They took their leave a bit earlier than us. Rosie walked them out to their car after I hugged them both goodbye. I don't know how it fared in the parking lot, but I was able to keep a dry eye during our goodbyes, not something I'm always able to do, but I make an attempt to remain stoic at goodbyes. One never knows when it's the last time you will see anyone else, but I try to look at all departures as if they're only temporary. Life is just too hard if you look upon goodbyes any differently, but we are not always so successful. Once the dam breaks and the tears come, the game is over. We had a very nice visit with Marie and Andrea. Who knows where we'll see them again.

 

We got back safely to the boat and was able to watch yet another beautiful sunset over Boot Key Harbor. It's a long ride in the dinghy from Lazy Days, as it's no-wake the whole way. It's even a longer ride after a few cold beers, and made even longer when your hat blows off and you have to spin the dinghy around to go fetch it.

We watched one of our DVDs, "We Bought A Zoo", and actually were able to watch the whole movie without falling asleep. Scarlett Johansson may have had something to do with it, in my case anyway.

On Saturday morning, we listened to the harbor cruiser's net and then unhooked from our mooring ball, went over to the dock at the City Marina and took on 82 gallons of water. Then, we idled out to the Marathon Marina and took on 200 gallons of diesel, to a tune of nearly $1,000 ($965 to be exact.) Fuel in the Bahamas is ranging around $6 per gallon, so we'll make sure we're chock full when we leave the U.S.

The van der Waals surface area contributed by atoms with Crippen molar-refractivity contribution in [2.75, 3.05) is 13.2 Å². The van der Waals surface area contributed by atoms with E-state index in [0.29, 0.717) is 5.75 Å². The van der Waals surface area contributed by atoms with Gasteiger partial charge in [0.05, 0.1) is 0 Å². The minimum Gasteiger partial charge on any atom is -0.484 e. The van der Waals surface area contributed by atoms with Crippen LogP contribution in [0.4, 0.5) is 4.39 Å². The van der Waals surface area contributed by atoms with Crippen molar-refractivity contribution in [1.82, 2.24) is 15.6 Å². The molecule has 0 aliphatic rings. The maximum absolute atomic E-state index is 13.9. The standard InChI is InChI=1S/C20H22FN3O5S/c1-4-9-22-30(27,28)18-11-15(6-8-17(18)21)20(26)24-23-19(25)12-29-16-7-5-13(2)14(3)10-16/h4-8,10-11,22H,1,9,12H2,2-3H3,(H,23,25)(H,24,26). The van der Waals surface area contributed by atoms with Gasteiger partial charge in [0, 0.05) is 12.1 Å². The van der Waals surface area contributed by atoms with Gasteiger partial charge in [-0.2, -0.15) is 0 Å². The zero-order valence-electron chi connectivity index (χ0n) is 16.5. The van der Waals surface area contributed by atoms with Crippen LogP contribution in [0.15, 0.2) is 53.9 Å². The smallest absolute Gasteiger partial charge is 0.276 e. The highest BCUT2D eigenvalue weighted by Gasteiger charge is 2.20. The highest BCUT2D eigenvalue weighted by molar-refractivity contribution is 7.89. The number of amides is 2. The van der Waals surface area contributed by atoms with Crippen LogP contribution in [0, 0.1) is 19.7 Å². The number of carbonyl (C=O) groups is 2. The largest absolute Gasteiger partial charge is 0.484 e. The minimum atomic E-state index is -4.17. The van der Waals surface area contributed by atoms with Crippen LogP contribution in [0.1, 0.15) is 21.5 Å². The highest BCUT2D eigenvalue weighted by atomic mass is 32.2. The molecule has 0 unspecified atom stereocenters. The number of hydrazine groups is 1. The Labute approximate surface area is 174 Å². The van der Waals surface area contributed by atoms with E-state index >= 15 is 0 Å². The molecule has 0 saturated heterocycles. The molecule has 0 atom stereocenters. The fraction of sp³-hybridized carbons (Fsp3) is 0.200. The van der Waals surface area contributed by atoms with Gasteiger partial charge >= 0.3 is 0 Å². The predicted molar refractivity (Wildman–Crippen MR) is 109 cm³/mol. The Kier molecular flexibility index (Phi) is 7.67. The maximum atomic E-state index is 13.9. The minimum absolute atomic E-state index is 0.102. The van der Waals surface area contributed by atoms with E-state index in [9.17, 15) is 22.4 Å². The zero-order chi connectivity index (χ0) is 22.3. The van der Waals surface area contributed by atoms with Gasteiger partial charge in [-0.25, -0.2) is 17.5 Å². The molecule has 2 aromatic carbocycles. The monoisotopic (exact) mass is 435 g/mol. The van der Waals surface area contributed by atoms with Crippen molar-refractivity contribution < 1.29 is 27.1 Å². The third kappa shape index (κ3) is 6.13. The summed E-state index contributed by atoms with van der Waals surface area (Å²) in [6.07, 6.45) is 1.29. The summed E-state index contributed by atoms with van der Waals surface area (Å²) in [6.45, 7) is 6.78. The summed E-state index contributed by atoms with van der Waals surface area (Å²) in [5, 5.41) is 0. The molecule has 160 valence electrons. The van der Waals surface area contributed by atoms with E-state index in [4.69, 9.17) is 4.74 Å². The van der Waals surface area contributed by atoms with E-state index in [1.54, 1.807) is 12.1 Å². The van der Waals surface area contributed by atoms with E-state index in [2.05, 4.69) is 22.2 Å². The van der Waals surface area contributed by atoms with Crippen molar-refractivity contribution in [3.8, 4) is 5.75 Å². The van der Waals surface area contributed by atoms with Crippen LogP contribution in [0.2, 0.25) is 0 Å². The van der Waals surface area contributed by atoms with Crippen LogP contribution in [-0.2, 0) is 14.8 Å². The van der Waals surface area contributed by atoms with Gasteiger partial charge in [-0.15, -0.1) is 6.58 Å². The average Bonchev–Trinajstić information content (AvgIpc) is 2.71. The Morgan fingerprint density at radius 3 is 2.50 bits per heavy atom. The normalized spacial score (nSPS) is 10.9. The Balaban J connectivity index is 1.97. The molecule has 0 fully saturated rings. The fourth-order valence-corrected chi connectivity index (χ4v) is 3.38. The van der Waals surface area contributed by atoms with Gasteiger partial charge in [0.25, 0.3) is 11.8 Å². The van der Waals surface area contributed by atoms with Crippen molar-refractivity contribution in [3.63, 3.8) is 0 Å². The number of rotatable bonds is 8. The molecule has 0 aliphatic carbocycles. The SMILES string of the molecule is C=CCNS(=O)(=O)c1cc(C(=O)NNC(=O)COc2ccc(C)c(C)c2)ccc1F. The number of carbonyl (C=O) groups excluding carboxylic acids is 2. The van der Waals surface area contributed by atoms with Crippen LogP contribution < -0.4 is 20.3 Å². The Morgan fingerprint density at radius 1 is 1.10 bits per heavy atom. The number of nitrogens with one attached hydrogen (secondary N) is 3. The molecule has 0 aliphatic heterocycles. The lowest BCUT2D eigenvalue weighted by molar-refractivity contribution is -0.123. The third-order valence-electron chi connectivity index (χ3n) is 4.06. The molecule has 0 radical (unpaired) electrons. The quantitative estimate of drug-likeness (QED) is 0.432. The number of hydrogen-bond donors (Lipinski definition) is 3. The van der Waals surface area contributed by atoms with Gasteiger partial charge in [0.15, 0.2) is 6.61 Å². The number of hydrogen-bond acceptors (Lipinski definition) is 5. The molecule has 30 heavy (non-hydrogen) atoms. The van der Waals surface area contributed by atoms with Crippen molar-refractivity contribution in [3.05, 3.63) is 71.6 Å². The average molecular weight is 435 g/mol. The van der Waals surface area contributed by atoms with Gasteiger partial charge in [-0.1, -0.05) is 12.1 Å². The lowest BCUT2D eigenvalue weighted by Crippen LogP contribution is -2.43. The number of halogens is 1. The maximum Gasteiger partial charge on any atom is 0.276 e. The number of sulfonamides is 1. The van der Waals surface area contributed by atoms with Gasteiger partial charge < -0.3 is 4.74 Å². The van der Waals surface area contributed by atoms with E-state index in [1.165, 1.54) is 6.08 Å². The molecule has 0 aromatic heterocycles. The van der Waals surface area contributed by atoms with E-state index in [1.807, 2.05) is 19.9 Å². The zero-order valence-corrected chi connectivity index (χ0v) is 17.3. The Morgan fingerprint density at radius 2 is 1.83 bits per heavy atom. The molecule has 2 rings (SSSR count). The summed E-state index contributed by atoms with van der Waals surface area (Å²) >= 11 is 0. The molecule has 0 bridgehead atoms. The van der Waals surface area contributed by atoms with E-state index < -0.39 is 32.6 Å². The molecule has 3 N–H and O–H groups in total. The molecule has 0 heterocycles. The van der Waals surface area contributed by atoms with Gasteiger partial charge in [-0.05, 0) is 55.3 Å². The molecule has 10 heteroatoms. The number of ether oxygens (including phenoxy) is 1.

The sun was out on Saturday, but the wind was blowing and the temperatures were on the brisk side. Since we were off the ball, we took a ride and anchored out for a while to enjoy being out of the harbor. We didn't stay out to see the sunset, but instead went in early enough to get back on the ball with enough light to see what we were doing and got hooked up with a good deal of success.

Rosie roasted some chicken in the convection oven. We added some macaroni and cheese that was doctored up with a half can of spinach left over from our lasagna, and we had a feast. One short game of gin rummy later, and we were both lights out.

We had some shopping we wanted to do on St. Patrick's Day. We stopped by a neighboring sailboat and dropped off the DVD of "We Bought A Zoo" for them. A young couple is living on their boat with three of their children and were happy to get the movie. They offered a movie in their collection in return, but when I suspected that most of their collection was geared towards younger viewers, we declined their offer, saving room in our cabinet for DVDs more of the "blood and gore" variety. Oh, and maybe something with Scarlett Johansson in a more "adult" role.

We walked to The Wooden Spoon for breakfast and were not disappointed. Their prices are fair, and the service was prompt. We thoroughly enjoyed our visit and would heartily recommend this small mom-and-pop restaurant to anyone.

Next, it was to Kmart on the return walk. It didn't have hardly anything on our list that we wanted, but we still managed to fill up our West Marine cart that we wheeled back on the sidewalk to the City Marina. We took our showers at the marina before taking our purchases back to the boat, and a much needed mid-day rest.

I recuperated by early afternoon and went topside to do a bit of waxing and found this iguana contemplating boarding our vessel with no invitation. I tried splashing at it to fend it off, but it only started making way towards my foot. I retreated, armed myself with the boat hook and eventually was able to get it to move on to our more enthralled boat neighbors. You can't tell from the picture, but this thing was about as big as Holly and not nearly as cuddly.